In answer to the argument that there is no list of mortal and venial sins, and no bold line by which to tell them apart, and therefore no meaningful distinction between them: The fact that he lacks understanding of the difference between them, doesn’t prove that the Church understands no difference. He may have lacked understanding of the difference between them while he was a practicing Catholic, but then again he also lacked faith in Jesus at the time, so perhaps it’s no surprise that this insight escaped him.
The difference between a mortal and venial sin has to do with whether the sin involves grave matter; whether the person knew it was a sin; and whether he did it with full deliberation and in his right mind. A sin that lacks any of these components is a venial sin. Now unless Tom insists that every sin ever committed is done with full knowledge, deliberation and consent, he must admit that venial sins exist according to the Catholic understanding. He may deny that there is any objective difference that affects one’s salvation, but he can’t deny that some sins meet the Catholic definition of venial.
It’s true that there is no list of sins labeled “mortal” and “venial”. The reason is that stealing, for example, may be venial or mortal depending on the amount stolen, and who it is stolen from. Stealing $20 from a rich man is venial, while stealing the same amount from a homeless man might be mortal, since it could cause him to go hungry. Sins that cause mild annoyance are venial, those that cause grave harm are mortal. Sometimes the gravity of a sin must be determined on a subjective basis.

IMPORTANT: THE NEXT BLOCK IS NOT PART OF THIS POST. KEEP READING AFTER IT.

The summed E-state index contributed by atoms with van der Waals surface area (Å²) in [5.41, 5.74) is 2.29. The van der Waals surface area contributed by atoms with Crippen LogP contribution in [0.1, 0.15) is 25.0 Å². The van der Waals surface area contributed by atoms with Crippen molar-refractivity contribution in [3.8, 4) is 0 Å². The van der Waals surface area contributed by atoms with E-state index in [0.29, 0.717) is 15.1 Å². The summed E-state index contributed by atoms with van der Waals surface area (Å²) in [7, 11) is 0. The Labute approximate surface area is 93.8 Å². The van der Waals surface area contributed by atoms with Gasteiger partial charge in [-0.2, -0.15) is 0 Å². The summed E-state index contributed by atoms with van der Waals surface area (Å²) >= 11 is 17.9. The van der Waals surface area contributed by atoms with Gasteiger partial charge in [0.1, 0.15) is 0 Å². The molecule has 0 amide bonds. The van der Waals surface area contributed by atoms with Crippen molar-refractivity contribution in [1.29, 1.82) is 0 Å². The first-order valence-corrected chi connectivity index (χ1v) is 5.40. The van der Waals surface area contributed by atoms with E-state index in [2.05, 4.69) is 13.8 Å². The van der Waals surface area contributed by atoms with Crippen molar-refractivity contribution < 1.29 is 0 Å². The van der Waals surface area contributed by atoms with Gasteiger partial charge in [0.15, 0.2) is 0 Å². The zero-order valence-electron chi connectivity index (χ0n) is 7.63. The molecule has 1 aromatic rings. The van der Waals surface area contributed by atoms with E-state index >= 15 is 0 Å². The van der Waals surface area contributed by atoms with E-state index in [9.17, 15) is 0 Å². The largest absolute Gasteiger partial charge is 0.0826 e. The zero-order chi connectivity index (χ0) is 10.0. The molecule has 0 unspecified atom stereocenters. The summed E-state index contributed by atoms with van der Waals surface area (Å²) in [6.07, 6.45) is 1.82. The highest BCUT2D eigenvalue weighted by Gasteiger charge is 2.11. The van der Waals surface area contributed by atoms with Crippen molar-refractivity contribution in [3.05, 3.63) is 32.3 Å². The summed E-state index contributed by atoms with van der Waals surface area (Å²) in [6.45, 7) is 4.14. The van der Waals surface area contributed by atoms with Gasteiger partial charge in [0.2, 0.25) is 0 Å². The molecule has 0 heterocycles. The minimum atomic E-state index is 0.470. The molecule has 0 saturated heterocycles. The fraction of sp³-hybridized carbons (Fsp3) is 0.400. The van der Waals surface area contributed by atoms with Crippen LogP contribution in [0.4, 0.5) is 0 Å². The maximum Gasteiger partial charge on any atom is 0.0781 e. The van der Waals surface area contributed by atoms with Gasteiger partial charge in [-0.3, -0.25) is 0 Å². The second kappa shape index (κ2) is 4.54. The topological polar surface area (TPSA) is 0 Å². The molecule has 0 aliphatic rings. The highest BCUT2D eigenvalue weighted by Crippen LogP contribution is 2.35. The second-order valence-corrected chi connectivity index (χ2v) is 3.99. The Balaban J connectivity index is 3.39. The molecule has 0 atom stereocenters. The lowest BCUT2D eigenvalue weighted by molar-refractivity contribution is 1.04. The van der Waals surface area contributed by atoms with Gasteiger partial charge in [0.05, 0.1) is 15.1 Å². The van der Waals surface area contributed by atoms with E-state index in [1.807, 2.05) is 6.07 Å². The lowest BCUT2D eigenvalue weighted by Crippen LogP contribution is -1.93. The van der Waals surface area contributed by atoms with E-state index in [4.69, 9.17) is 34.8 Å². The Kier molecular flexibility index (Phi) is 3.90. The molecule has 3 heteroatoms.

But for the most part, Catholics who are well instructed in the faith have a working understanding of which sins are serious and which aren’t, and that suffices to get people through daily life. When in doubt whether a sin you’ve committed is mortal, you abstain from communion until you’ve confessed it to a priest.
There is no need to engage in drawn out, handwringing self-examination as to whether a sin is venial or mortal. It’s not as though venial sins are allowed and mortal sins aren’t; all sin is forbidden by definition. So a dilemma can never arise where you must decide whether to commit a sin based on whether it’s mortal or venial. If it’s a sin at all you mustn’t do it, and that should end the handwringing.
But the salient point in response to Tom’s post, is that perfect sinlessness is NOT necessary for salvation according to the Catholic religion.
It’s not my intention to criticize Tom for rejecting the Catholic faith. If he were to state a doctrine he disagreed with and give reasons for his disagreement, I could respect that. But Tom’s practice is to insist on his own understanding of Catholic doctrine, condemn that understanding as violating the teachings of Christ, and in doing so claim that he has debunked Catholicism itself, when actually he has only knocked down his own straw man.
Tom is welcome to post any comments he may choose in defense of his position here. I won’t delete them or “moderate” them out of existence.